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Internal Migrations in Poland

by Łukasz Skoczylas (Volume editor) Elżbieta Smolarkiewicz (Volume editor)
Edited Collection 160 Pages

Table Of Content

  • Cover
  • Title Page
  • Copyright Page
  • About the editors
  • About the book
  • Citability of the eBook
  • Contents
  • List of contributors
  • Introduction
  • Post-war internal migration in Poland – characteristics and contemporary consequences
  • Neighbourhood as a consequence of migrations. Formation of neighbourhood relations in Gubin and Guben
  • Post-war internal migrations in biographical experience1
  • Forced migrations and the memory of them. On a monument commemorating Poles exiled from Greater Poland during the Second World War
  • Directions of migration registered in the Warsaw Metropolitan Area1
  • Depopulation of the city of Poznań and its consequences for the local education policy-making
  • Internal migration for educational purposes in the light of literature and research
  • List of figures
  • List of tables

List of contributors

Jerzy Kaczmarek

Institute of Sociology, Adam Mickiewicz University in Poznań

Małgorzata Łukianow

Institute of Philosophy and Sociology, Polish Academy of Sciences

Diana Rokita-Poskart

Department of Regional Policy, Faculty of Economics and Management, Opole University of Technology

Łukasz Skoczylas

Institute of Sociology, Adam Mickiewicz University in Poznań

Elżbieta Smolarkiewicz

Institute of Sociology, Adam Mickiewicz University in Poznań

Przemysław Śleszyński

Institute of Geography and Spatial Organisation, Polish Academy of Sciences

Marzena Walaszek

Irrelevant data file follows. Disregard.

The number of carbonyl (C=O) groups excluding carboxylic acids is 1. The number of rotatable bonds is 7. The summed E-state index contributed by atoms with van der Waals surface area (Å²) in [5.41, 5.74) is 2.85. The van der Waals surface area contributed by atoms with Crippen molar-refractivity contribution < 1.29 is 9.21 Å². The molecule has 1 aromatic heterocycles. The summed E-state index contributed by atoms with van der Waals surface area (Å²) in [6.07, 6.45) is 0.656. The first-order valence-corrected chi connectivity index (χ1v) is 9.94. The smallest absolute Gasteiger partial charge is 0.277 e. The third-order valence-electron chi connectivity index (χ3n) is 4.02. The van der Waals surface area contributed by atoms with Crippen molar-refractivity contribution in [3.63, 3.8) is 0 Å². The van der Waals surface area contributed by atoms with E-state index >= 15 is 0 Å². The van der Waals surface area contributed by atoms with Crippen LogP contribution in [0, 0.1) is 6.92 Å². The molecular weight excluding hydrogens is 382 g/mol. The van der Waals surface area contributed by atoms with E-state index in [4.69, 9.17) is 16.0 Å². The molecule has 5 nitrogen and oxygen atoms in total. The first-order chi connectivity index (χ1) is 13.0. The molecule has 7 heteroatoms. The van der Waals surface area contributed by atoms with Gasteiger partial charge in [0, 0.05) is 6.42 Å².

The Institute of Socio-Economic Geography and Spatial Management, Adam Mickiewicz University in Poznań

Introduction

Migration in its most general sense denotes a change of the place of residence/stay and refers to the inalienable need and right of an individual to freedom of movement. The contemporary world offers various forms of spatial mobility, their richness and intensity stemming partly from the development of new means of transportation in the 20th-century, which are often mentioned in discussions of the subject. The scale of this phenomenon is illustrated by migration statistics, which also point to its diverse causes, direction types and frequency. Due to the fairly popular trend of considering migration as one the effects of complex globalization processes, many researchers tend to focus on external (foreign) migration. This concerns particularly Poland with its long history of emigration.

As a result, one may get the impression that from a sociological perspective internal migrations have been a slightly neglected research topic. The issue of contemporary internal migrations is rarely the main subject of analysis in sociological literature; it is much more often discussed within the fields of demography, geography or economics. A significant number of sociological studies in which aspects of internal migrations play a major role are historical in nature. Focus is placed on contemporary effects of processes such as the post-war settlement in the Western and Northern Territories and building socialist cities related to the post-war development of industry or on issues of social memory. It is relatively more common for migrations to be discussed as something of a side note while analysing changes that take place in urban and rural areas or local or regional communities, ways of social advancement, professional careers and educational paths. Migration is then seen as one of numerous correlates of these changes.